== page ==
Does this Mean Obama’s Raised Enough Money?
2:41 PM, Oct 10, 2012 • By GEOFFREY NORMAN
The Hill's Amie Parnes and Niall Stanage report:
One wonders if the president feels a certain sense of sadness about this shift in his priorities. Fundraising being something, after all, that he is still undeniably good at, even as his other gifts seem to have atrophied.
Interesting, of course, that the president is not forgoing the private fundraisers in order to spend more time at the office, doing the job he was elected – and being paid – to do. It is unrealistic, of course, to expect the president not to campaign or raise funds during the election season but this President has done an awful lot of fund raising at all times of the year, every year that he has been in office. The widely circulated measure is that President Obama has “held more re-election fund raisers than the previous five presidents combined.”
Some might not mind. If he wants to spend his time playing golf and raising cash for his next campaign, then he may be distracted and too busy to do things that might cause real damage to the country. Others, however, find it unseemly that the president should spend his time this way; Gregg Easterbrook among them. Easterbrook's ESPN column, Tuesday Morning Quarterback, is a reliably lively mix of football, politics, technology, and popular culture ... among other things. In this edition, Easterbrook takes on professional football's obsession with complexity:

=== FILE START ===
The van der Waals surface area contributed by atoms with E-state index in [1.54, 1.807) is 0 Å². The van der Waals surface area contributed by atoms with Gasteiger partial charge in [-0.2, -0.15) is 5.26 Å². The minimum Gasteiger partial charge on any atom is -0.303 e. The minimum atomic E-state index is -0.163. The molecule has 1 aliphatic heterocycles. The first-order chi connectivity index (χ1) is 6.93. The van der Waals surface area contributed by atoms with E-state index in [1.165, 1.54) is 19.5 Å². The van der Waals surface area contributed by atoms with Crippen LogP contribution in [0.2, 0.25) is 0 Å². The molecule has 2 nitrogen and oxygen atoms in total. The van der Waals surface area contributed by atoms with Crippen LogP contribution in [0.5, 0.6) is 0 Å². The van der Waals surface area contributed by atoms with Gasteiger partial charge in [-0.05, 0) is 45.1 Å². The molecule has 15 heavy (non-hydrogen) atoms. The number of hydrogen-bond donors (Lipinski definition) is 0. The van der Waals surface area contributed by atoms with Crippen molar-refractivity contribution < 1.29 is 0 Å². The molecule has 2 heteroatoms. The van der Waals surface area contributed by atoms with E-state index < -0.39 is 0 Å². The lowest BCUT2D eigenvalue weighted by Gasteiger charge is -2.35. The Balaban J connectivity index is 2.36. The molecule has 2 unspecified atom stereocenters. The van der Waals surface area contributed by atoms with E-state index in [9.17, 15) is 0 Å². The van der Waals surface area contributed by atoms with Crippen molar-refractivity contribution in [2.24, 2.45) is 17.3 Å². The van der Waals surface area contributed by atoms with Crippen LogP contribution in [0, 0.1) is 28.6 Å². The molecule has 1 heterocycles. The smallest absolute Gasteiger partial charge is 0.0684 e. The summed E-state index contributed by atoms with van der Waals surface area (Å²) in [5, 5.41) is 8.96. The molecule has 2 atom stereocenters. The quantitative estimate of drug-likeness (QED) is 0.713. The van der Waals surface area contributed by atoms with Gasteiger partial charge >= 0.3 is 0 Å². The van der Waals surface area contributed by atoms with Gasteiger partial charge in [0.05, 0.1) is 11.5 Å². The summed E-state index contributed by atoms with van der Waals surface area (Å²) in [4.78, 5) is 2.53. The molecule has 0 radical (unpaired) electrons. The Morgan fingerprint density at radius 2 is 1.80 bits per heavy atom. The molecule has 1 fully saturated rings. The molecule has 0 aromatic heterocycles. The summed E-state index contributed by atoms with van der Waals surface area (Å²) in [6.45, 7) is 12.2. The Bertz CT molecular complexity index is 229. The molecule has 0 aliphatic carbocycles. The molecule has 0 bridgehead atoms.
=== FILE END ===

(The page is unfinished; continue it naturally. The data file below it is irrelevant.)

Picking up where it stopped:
Later in the column, he turns to the president's relentless pursuit of money, which Easterbrook finds ... well, distasteful. If the Supreme Court will not allow limits on political spending (i.e. free speech), he writes, that does not mean that the voters cannot insist on legislation that prohibits elected officials, as a condition of their employment, from engaging in fundraising:
Sounds good and reasonable. But the political class will not be denied. Loopholes large enough to serve as hangers for Air Force One would quickly be written into the legislation. And the wink-wink, nod-nod culture would find a way to prevail. "Whatta you mean 'fundraising,' I was there to talk policy. Not my fault that someone passed a hat after I finished speaking."
The crusade to get the money out of politics is doomed and the reason is ... because there is so much money in politics. The Washington area is rich. And that is not because it is sitting on top of vast reserves of oil and natural gas.
It is, however, interesting to imagine an alternate universe in which someone like, say, Senator Charles Schumer is suddenly rendered unable to go out and raise truckloads of hot political cash. One imagines him experiencing symptoms much like those any addict suffers during withdrawal. Fundraising is what people like Schumer do. They are good at it. And there is an immediate payoff, a high, when they get that pledge or that check. This is real action, unlike the slow, tedious working of the legislative process.
Get the money out of politics?
Tell us another one.
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